The Pittsburgh Penguins’ season ended in Madison Square Garden Sunday night.
One of the most successful eras in franchise history almost certainly did, too.
The New York Rangers’ 4-3 overtime victory in Game 7 of their opening-round playoff series secured New York’s spot opposite Carolina in Round 2, and gave the Penguins their fifth consecutive series loss.
Artemi Panarin scored the series-winner at 4:46 of the extra period, beating Tristan Jarry with a wrist shot from just below the top of the right circle nine seconds before a holding minor called on Brock McGinn was to expire.
The defeat snapped the Penguins’ run of six consecutive Game 7 victories on the road.
The game likely marked the final time that Sidney Crosby, Evgeni Malkin and Kris Letang will be teammates, because the latter two are eligible for unrestricted free agency this summer.
Although both have shown interest in returning, it seems unlikely that the Penguins will have the salary-cap space needed to retain both.
What’s more, since the Penguins — who won Stanley Cups in 2009, 2016 and 2917 with Crosby, Malkin and Letang at the core of their roster — haven’t won a series since eliminating Philadelphia in the opening round in 2018, GM Ron Hextall might decide this offseason is the right time to overhaul his roster.
Simply tweaking it over the past five years hasn’t gotten the franchise close to its consistently stated objective of winning another Cup.
That’s an issue for management to address in coming weeks and months; for now, the Penguins must try to cope with the frustration of dropping a series in which they had a 3-1 lead in games and a 2-0 advantage on the scoreboard in the second period of Game 6.
Knowing that they also failed to protect a similar advantage against the Rangers en route to a second-round loss in 2014 will hardly salve their disappointment.
The Penguins actually had something close to a full lineup, as Rickard Rakell, Jarry and Crosby all returned to active duty after being sidelined by injuries.
The Penguins had a chance to take a 1-0 lead during an extended flurry in the New York zone about seven minutes into the first period, but Rangers goalie Igor Shesterkin made a series of excellent stops, including one on McGinn from in front.
Play then moved to the other end, with the Rangers getting a two-on-one break and Chris Kreider beating Jarry from the right dot at 7:36 after taking a cross-ice feed from Mika Zibanejad.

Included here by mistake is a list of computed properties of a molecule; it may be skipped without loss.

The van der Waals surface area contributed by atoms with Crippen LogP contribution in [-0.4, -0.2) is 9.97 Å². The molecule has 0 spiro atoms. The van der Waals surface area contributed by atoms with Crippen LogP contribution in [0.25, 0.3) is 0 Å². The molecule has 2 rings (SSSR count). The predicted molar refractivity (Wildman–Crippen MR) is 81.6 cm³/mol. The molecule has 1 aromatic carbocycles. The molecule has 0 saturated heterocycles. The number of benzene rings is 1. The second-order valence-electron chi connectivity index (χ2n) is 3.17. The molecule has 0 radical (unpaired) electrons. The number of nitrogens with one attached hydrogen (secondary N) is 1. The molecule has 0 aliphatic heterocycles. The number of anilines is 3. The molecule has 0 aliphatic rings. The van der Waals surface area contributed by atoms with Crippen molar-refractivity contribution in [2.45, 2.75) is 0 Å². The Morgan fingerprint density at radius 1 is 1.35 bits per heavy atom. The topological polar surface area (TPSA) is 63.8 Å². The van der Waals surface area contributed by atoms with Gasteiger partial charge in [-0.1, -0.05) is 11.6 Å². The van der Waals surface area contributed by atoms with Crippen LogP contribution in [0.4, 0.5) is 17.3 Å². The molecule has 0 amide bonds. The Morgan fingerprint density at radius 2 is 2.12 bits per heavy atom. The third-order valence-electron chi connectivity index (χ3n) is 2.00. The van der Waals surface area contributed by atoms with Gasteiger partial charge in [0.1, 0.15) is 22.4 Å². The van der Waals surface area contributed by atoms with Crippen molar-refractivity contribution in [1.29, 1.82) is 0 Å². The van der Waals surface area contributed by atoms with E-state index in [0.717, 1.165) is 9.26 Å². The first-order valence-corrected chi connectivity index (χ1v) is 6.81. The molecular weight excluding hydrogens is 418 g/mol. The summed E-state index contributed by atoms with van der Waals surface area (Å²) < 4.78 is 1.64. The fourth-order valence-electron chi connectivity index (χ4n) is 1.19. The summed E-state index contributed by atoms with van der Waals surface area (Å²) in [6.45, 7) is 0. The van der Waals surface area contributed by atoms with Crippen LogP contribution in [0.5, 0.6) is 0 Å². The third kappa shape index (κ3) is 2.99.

The Penguins had a chance to pull even when Panarin was penalized for slashing at 11:05, but could not convert.
They nearly got a tying goal with 6 1/2 minutes to go before the first intermission, however, when Marcus Pettersson’s shot from the slot eluded Shesterkin but caromed off the left post.
The Penguins had yet another quality opportunity when Danton Heinen and Jeff Carter had a two-on-one break at 14:48, but Heinen’s shot from inside the left circle sailed over the net.
Heinen redeemed himself quickly, however, scoring during a power play at 18:51, after Jacob Trouba — remember him? — was assessed a double-minor for smacking Mike Matheson in the face with his stick and drawing blood.
The power play was typically lackluster until the second unit generated pressure that resulted in Heinen’s goal, which he scored from the right side of the crease. Play initially continued, but the goal was awarded after a video review by the NHL situation room.
Carter and Evan Rodrigues got the assists on Heinen’s goal, his third of the series.
The Penguins’ commitment was evident early in the second, when Jason Zucker and Crosby gave up their bodies to block shots. Both hobbled to the bench in obvious pain after doing so.
Those blocks sandwiched a solid penalty-kill that was highlighted by a superb glove save by Jarry on Adam Fox.
Those sacrifices were rewarded at 10:18, when Jake Guentzel made it 2-1 with a spectacular display of foot-hand-eye coordination.
With the Penguins on a power play, Guentzel kicked the puck into the air, then swatted into the net as Shesterkin was about to glove it for his eighth of the series.
The goal was confirmed after a lengthy video review; assists went to Bryan Rust and Crosby.
The Penguins’ lead lasted just 65 seconds, however, as a K’Andre Miller shot hit Matheson’s skate and skidded across the goal line behind Jarry.
Rodrigues, whose ill-conceived roughing minor in the second period revived the Rangers, restored the Penguins’ lead with a breathtaking effort at 17:24.
The Penguins were about to finish killing a cross-checking minor to Rust when Rodrigues intercepted a Filip Chytil pass inside their blue blue, then outraced Miller into the New York end before flipping a backhander past Shesterkin.
The puck entered the net as Rust’s minor was expiring.
It was Rodrigues’ third goal of the series. And possibly the most important of his career.
The Penguins had an opportunity to pad their lead when Artemi Panarin high-sticked Letang at 8:08 of the third, but the Rangers got the best chance during those two minutes, as Jarry was forced to stop a Tyler Motte breakaway.
The man-advantage ended prematurely when Carter was sent off for tripping at 9:28, and the Penguins made it through New York’s subsequent try with the extra man unscathed.
The Penguins fended off the Rangers’ bid to tie until 14:15, when Mika Zibanejad threw a high shot past Jarry from inside the right circle to force overtime.
And set the stage for Panarin to end the Pittsburgh Penguins’ season.